Pinburgh conundrum


What Pinburgh has failed to address is that people compete for more than one reason. Some want to see how high a division they can qualify in. Others want to qualify reasonably high, but have a realistic chance to win something. Those two are NOT incompatible.

The real solution is to allow people to choose a division in advance, if they want to, subject to suitable limits, i.e. you can’t play below your restricted division. Those who don’t want to choose, or fail to specify, play as they do now and end up wherever they end up.

As for people having a point advantage if they outperform their chosen division, simple: reset the points to zero for ALL but A division after round 5. Right now, the point range for B and C is fairly narrow anyway, so for people who “earned” B or C, that’s no big deal, no one is advantaged or disadvantaged more than two or three points in the process [just two points this year, not counting restricted players]. But those who “played high” yet chose to stay lower don’t get to cash that in because they chose to play it safe.

As for the argument, “well if they would have qualified for A, they should play in A,” that’s B.S. This format is too short to
say that someone who would have qualified in A needs to be there; look at the rakings of those who did qualify. While the rankings aren’t perfect, they’re based on much more statistical evidence than 5 Pinburgh rounds. Get hot, get lucky, play machines you know better than your opponents, play softer than average opponents, etc. … there’s lots of ways to get into A. I wouldn’t force someone into A who knows that once they’re playing against just the A players, they’re likely toast and have little to look forward to day two if winning something was their goal.

“Oh, but then we won’t know how to properly split the divisions, etc. …” Not a problem. Require people to specify at the time they register. You’ll then know just how many people are opting for each, and if that presents a problem as regards splitting things up into 4 roughly-equal sized divisions, then maybe they shouldn’t be that equal. Either way, you’ll have time to adjust field sizes and make mild tweaks to the prizes, if needed, to make it all work. And I’ll help you if you need me to.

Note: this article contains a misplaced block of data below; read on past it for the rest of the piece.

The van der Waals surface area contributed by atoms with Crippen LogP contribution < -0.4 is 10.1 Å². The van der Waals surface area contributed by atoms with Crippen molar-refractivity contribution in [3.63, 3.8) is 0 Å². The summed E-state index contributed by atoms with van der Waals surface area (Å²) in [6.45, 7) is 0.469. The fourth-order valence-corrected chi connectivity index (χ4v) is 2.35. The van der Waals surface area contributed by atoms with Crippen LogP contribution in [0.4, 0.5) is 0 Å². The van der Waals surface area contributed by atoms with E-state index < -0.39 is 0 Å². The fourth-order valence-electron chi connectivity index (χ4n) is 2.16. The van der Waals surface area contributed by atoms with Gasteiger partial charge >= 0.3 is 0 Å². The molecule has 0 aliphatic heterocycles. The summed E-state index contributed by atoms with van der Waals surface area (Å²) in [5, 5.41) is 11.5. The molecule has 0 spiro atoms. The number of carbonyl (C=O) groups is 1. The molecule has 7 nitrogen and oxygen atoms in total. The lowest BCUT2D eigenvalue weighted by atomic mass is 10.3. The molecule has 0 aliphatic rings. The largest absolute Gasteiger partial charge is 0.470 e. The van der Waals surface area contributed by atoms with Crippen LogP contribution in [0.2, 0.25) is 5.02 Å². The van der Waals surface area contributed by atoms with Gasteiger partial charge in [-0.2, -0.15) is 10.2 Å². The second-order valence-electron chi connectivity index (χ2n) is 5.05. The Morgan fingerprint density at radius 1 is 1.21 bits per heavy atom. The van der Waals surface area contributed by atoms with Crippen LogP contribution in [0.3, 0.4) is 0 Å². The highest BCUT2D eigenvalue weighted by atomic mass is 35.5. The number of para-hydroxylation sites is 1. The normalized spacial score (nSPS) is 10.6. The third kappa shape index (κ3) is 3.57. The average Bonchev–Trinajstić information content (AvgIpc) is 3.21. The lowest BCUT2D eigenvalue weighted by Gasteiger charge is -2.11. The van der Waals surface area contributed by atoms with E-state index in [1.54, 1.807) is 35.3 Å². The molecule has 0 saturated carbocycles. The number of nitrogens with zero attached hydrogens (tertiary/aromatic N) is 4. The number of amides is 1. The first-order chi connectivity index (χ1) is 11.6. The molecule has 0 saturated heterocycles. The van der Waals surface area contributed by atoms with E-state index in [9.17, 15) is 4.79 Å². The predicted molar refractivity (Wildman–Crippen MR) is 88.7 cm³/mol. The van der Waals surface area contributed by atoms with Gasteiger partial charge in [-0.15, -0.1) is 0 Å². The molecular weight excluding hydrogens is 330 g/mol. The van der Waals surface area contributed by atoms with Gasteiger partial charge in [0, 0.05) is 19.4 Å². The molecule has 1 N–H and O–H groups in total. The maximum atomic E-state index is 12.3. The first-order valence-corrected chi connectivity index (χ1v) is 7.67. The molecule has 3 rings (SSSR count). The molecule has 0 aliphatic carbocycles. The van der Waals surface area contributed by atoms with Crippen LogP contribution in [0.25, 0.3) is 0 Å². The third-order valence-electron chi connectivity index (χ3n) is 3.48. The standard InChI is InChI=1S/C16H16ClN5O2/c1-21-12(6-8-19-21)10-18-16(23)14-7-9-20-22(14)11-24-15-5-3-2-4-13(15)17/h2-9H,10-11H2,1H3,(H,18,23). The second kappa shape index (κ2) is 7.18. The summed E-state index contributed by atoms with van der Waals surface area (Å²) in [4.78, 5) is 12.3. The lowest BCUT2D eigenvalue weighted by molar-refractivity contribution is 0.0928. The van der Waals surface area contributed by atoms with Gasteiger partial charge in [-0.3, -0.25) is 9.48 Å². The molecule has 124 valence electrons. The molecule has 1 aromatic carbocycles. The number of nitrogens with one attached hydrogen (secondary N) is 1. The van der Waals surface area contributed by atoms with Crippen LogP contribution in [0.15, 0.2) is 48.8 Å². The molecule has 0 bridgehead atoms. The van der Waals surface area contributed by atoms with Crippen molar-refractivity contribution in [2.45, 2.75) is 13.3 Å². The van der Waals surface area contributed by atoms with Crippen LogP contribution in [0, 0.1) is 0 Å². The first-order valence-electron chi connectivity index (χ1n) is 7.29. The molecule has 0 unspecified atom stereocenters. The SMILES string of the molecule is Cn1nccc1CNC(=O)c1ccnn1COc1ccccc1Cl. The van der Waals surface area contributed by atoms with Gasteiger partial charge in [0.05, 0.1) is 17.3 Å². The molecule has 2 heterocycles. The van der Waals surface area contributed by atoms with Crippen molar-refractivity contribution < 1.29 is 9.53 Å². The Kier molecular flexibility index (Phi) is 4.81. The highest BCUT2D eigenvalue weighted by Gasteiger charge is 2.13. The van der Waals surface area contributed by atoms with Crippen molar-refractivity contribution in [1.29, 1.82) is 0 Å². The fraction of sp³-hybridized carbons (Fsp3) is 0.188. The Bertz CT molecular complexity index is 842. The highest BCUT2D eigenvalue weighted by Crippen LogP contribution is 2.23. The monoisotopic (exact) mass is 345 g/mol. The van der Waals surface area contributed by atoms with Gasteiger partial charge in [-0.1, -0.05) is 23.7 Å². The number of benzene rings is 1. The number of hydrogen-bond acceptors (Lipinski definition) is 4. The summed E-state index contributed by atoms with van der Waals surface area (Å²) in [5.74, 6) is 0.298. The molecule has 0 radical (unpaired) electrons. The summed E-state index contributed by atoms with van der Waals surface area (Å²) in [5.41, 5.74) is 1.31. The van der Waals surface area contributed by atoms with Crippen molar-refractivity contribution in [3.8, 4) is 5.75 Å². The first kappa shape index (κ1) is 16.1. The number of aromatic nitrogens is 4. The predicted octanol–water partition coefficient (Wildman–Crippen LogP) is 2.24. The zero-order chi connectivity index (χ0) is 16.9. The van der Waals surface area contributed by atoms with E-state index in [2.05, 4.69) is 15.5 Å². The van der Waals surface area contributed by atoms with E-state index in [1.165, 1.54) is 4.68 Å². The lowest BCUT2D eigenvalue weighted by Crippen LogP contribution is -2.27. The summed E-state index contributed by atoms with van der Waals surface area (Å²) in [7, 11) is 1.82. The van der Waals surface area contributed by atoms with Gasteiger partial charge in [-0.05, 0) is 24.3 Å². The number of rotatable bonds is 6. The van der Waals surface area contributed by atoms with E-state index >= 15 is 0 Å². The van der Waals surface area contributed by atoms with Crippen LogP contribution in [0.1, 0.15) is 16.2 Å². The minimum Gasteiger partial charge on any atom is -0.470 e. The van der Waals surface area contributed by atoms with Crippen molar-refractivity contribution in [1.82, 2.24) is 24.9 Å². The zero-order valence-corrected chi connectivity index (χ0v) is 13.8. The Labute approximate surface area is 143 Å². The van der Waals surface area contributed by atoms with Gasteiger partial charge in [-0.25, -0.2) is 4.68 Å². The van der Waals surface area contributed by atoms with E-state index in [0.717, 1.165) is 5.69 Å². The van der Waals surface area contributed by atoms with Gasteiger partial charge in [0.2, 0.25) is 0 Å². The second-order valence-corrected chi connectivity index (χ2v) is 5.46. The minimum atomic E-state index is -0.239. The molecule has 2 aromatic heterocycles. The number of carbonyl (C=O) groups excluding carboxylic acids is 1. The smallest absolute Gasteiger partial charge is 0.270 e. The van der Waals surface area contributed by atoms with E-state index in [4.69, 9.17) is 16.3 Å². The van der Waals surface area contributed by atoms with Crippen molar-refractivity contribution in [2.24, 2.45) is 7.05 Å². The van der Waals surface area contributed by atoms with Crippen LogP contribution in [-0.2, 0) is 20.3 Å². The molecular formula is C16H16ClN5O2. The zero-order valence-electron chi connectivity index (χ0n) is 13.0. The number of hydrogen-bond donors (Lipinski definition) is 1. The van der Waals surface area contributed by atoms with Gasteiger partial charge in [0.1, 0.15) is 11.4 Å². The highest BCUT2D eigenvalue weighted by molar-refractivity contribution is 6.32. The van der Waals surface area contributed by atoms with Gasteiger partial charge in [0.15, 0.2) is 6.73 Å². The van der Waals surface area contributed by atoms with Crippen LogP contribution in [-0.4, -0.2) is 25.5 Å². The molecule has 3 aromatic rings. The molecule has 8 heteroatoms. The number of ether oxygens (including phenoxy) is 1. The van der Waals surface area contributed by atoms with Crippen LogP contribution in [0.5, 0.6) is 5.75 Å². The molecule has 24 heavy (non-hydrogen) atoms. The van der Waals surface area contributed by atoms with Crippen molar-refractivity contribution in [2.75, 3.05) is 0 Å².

Since the people who chose a division would have no motivation to play well or not day 1, they should be separated from the other players and not have their results included for rounds 1-5. They could still be allowed to practice on and enjoy the machines in use, and could be grouped against each other in warm up foursomes at the same time as the regular division-setting rounds take place. This would preserve the social aspect of Pinburgh, i.e. playing against a bunch of people, many of whom you’ve never met, of varying skill levels on a wide variety of machines. It could even be done as a side tournament - - no WPPRS, but some kind of modest prizes to motivate them to play well during these for-them practice rounds. If the organizers wanted to, they could instead impose a penalty of sorts on those players by instead locking them out of the qualifying banks and just letting them play the open banks elsewhere in the show. I think keeping the social part in is the better choice.

I know there’s a way to make this work and I think this is close to it.


What I don’t like about this is it how would you deal with seeding once you bring the groups together? Just IFPA? That’s no fun. There is little motivation for people to play in the qualifier… the entire first day would just be ‘for fun’.

I’m in favor of splitting A into ‘elite’ (and prizes that match), a stronger B division, a stronger C, and then a smaller D division. We know the bulk of the players are in the middle of the pack… why use equal sized divisions when the player skill levels aren’t equally distributed.